When people learn that my first love in life is Country Blues, they are either disappointed or don’t know what to make of this fact. This is not so much because they dislike rural, pre-World War II Blues music, but more because they do not actually know what the term “Country” indicates, and have never even heard Country Blues. In fact, on various Facebook quizzes that I have urged friends to take, many of my peers have made it quite clear that they believe Garth Brooks is a Country Blues artist, whereas, in reality, he is not Country Blues or even Country.
Although the 1960s saw a rebirth of interest in original Blues music, 2009 is not 1969, unfortunately. This means that many young people know nothing of the music which shaped America. Though many Country Blues stars were past their prime during the Folk-Blues Revival (examples: Son House, “Sleepy” John Estes, Lightnin’ Hopkins and certainly Bukka White), others were newly discovered artists who unleashed a fury of brilliant recordings. The men in the latter group include the extraordinary and otherworldly Robert Pete Williams, the aged but amazing Mance Lipscomb, and the last of the great Country Bluesmen, Johnny Shines.
By this point in time, Bukka White simply mumbled his lyrics, which almost never rhymed. His songs also went on forever in an aimless fashion. This is evident on all dvds on the GuitarVideos website which can be purchased at a good price. In contrast to this, Robert Pete Williams presented music which sounded nothing like anything that had been recorded in the 1920s or ‘30s. The sounds the man produced out of his guitar and his unusual voice were earth-shattering. It didn’t so much matter that his lyrics didn’t always rhyme; much like John Lee Hooker at his best, he could get away with doing such a thing.
During this point in time, we also had, of course, the phenomenal Mississippi Fred McDowell, the very best of the Hill Country Blues musicians. Lomax had recorded him doing “Shake ‘Em On Down”, accompanied by a kazoo player, in 1959. This was considered to be McDowell’s discovery.
Unfortunately, McDowell, Hopkins and others were often paired with younger artists and forced to work in group settings. This same situation also applied to Big Joe Williams. McDowell, Hopkins and Big Joe all worked best and sounded best when they worked solo. However, Johnny Shines was a man who was able to release great records in a band setting, either with Big Walter Horton or David Bromberg, as well as produce solo Country Blues records which were equal to, if not better than, the work of the overrated Robert Johnson.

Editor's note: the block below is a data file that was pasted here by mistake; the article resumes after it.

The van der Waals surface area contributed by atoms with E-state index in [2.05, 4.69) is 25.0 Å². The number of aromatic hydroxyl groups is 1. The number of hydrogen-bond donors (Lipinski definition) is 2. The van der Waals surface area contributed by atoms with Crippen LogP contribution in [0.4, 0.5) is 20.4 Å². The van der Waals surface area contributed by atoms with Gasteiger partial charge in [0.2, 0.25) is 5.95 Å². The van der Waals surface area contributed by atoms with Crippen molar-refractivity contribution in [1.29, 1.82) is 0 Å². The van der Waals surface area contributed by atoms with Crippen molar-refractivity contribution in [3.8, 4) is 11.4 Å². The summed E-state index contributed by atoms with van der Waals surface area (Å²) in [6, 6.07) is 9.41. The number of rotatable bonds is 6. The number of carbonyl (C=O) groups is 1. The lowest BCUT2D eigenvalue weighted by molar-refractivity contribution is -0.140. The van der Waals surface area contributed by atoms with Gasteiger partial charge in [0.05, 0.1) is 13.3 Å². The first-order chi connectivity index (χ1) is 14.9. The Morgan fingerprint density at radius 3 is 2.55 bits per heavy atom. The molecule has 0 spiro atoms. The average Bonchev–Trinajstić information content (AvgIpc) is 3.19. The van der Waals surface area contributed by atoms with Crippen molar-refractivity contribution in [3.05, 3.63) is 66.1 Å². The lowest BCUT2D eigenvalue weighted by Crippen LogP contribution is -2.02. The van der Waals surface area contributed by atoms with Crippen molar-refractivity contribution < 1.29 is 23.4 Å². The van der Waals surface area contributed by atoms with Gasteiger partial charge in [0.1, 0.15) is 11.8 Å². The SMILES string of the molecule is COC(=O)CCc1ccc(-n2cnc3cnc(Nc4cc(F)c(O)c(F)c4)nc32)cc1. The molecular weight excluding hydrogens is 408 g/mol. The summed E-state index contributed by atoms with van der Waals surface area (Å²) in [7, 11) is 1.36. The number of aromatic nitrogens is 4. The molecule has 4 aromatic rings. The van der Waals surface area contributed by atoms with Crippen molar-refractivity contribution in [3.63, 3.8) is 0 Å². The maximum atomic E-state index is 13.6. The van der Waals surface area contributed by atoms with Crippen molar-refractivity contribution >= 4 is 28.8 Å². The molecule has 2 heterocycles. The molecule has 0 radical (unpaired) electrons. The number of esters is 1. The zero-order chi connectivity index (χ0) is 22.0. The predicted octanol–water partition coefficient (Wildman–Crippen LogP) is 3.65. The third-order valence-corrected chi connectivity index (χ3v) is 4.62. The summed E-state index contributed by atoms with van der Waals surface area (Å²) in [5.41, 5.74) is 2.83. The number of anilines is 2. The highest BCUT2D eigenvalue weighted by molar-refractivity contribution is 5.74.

In fact, in the African-American community, Johnson never had much of a following. His main contributions to Blues, as indicated by today’s Blues historians and not those of yesteryear, was the walking bass line which he had borrowed from Johnnie Temple, who took this technique from Boogie Woogie piano players and Leroy Carr. Johnson was also able to synthesize the music of Scrapper Blackwell, Skip James, Peetie Wheatstraw, Son House and Kokomo Arnold quite excellently. However, his vocals could not match those of House, nor could his slide playing ever equal that of Kokomo Arnold. Finally, we have young Robert’s conscious decision to use the last name, “Johnson”, and tell everyone that he was related to the older musician Lonnie Johnson, who recorded from the 1920s until his death forty years later.
Lonnie crafted countless Blues lyrics, was at home with playing Jazz with Eddie Lang or Elmer Snowden, crooned with the best of them in the 1950s and ‘60s, and came up with some of the most complex and awe-inspiring riffs when recording with Texas Alexander. Unfortunately, because Lonnie Johnson was not associated with the Devil and because he didn’t die young, the Blues audience of the 1960s took little interest in the man who literally invented Jazz guitar.
To refer back to Robert Johnson, due to the fact that he was the first Country Blues artist to have an LP exclusively devoted to one person, and because of the obsessive love which Keith Richards, Eric Clapton and others had towards Johnson, he is recognized today as the greatest of all Blues artists, which is a shame. He was certainly an excellent artist who created compelling lyrics and was a master of the slide guitar, but he did not equal Skip James, “Hacksaw” Harney, Bill Williams, Lonnie Johnson, Blind Lemon Jefferson or Bo Weavil Jackson on guitar! To look at Johnson’s music fairly, we must forget all about him for a year or two, abandon any thoughts about the legends surrounding him, and then listen to him as if hearing him for the first time. This will allows us to fairly assess his music, though this is a very difficult task.
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